Five art history students’ public exhibit consisting of posters emphasizing the issue of student debt were removed hours after they were put up the morning of March 11. The banners were put up at 5 a.m. and taken down before 10 a.m. the same day.
The students involved initially thought it was due to the disapproval of the administration, especially since the exhibit contrasts the administration’s One World, UC Davis banners with One University, One Debt posters.
However, the banners’ removal was an accident, caused by lack of communication between the students and the administration.
One University, One Debt is an art exhibit created by a group of five art history students — Evelyn Frederick, Stacey Kotcher, Heather Wallace, Valerie Brown and Deborah Pavlovich — in Art History 401, Museum Training: Curatorial Principles. The exhibit serves to highlight the problem of student debt both on campus and across the country and hopes to create a forum for public discussion on the matter.
The group hopes it will be a “catalyst for discussion for the solution,” said Brown, a fourth-year art history and design double major.
There are two components to the exhibit: a website — which includes a forum — and a physical exhibit, which was placed underneath One UC Davis banners on the Quad and along Hutchison Drive.
“We want to raise awareness and reach as many people as possible,” said Kotcher, a fourth-year art history major.
The website is similar to the One World, One UC Davis page, showcasing pictures and posts from popular media websites such as Twitter, Instagram and Facebook with the hashtag “#onedebt.”
One Debt and One UC Davis have the same aim: to tell the stories of UC Davis students. One Debt highlights what the students believe to be an understated issue.
“We want more students to look into the problem of student debt,” said Frederick, a fourth-year art history major.
Because the posters highlight a negative issue and were juxtaposed to the supposed positive image of the One UC Davis campaign, their removal was at first seen by the group as a censure of the exhibit.
“Our banners are already being removed. After receiving an email of ‘support’ from administration, what kind of statement are they trying to make?” posted the One University, One Debt’s Facebook page on [March 11] around 9 a.m.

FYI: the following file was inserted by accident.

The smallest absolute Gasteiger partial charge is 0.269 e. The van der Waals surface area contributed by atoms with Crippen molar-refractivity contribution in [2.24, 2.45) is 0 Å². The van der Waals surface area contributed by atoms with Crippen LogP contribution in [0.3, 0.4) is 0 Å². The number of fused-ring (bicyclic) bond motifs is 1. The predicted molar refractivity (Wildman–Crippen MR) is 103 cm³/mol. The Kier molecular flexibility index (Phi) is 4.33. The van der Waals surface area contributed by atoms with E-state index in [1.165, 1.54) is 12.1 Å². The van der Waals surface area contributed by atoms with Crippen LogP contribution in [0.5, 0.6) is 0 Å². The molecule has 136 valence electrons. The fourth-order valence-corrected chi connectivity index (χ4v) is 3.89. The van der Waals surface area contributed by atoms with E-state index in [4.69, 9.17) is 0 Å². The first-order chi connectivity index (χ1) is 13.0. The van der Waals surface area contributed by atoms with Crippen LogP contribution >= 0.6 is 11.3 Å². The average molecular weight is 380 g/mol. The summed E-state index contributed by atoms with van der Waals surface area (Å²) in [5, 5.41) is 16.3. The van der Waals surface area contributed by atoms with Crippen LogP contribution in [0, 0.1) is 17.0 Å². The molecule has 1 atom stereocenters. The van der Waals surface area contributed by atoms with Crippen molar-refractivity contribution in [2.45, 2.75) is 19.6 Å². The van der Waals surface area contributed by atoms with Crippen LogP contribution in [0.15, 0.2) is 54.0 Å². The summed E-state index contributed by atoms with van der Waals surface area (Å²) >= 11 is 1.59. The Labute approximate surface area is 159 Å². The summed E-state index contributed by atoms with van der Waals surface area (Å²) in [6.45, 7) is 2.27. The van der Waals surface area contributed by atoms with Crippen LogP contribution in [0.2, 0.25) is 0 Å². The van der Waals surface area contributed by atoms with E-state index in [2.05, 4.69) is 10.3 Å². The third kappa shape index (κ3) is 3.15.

The UC Davis Grounds Division took down the banners because of lack of prior notice, according to Cary Avery, the Grounds superintendent, who oversaw this process.
“Nothing was done intentionally,” Avery said.
Members of the administration have expressed support for the exhibit and its message.
“It’s not a bad thing, it’s free speech,” said Adela de la Torre, vice chancellor of Student Affairs. “It’s a wonderful opportunity to create discussion.”
However, de la Torre did not know that the banners had been taken down that morning.
John Meyer, vice chancellor of Administrative and Resource Management, was unaware of staff members taking down the posters.
“My understanding is that this was an art project and the students who put them up also removed them,” Meyer said.
When the posters were taken down, the students were not sure why they were removed.
“We don’t know who gave authorization to take them down,” Kotcher said.
Skip Mezger, the campus landscape architect, had not heard of the project until Kotcher came into his office at about 3 p.m. on March 11 inquiring about the lost banners.
The policy on posting says: “No poster, handbill, or any other form of announcement or statement may be placed on, attached to, hung from, propped against, or written on any structure or natural feature of the campus such as walls, doors of buildings (either inside or outside), windows, restrooms, building or directional signboards, the surface of walkways or roads, fountains, posts, columns, waste receptacles, or trees.”
“Typically, we work with the campus groups on projects like this to let the campus community know what is coming,” Mezger said.
According to Avery, the Grounds Division sees that no graffiti or vandalism is left on campus each morning. Upon seeing the posters, the Grounds staff took them down on the premise of vandalism.
“There can be issues with banners, posters and art works and we just want to make sure they are installed in the proper places, they are safe and we know when they are going to come down,” Mezger said.
Stacey Kotcher arranged to pick up the posters from Avery’s office at 8 a.m. on March 12. Mezger said that he was open to talk about the project and see to it that the banners could be put up properly.
One University, One Debt can be viewed online at onedebt.info. The group urges students to share their stories on student debt by posting on social media with the hashtags “#oneucdavis” and “#onedebt.”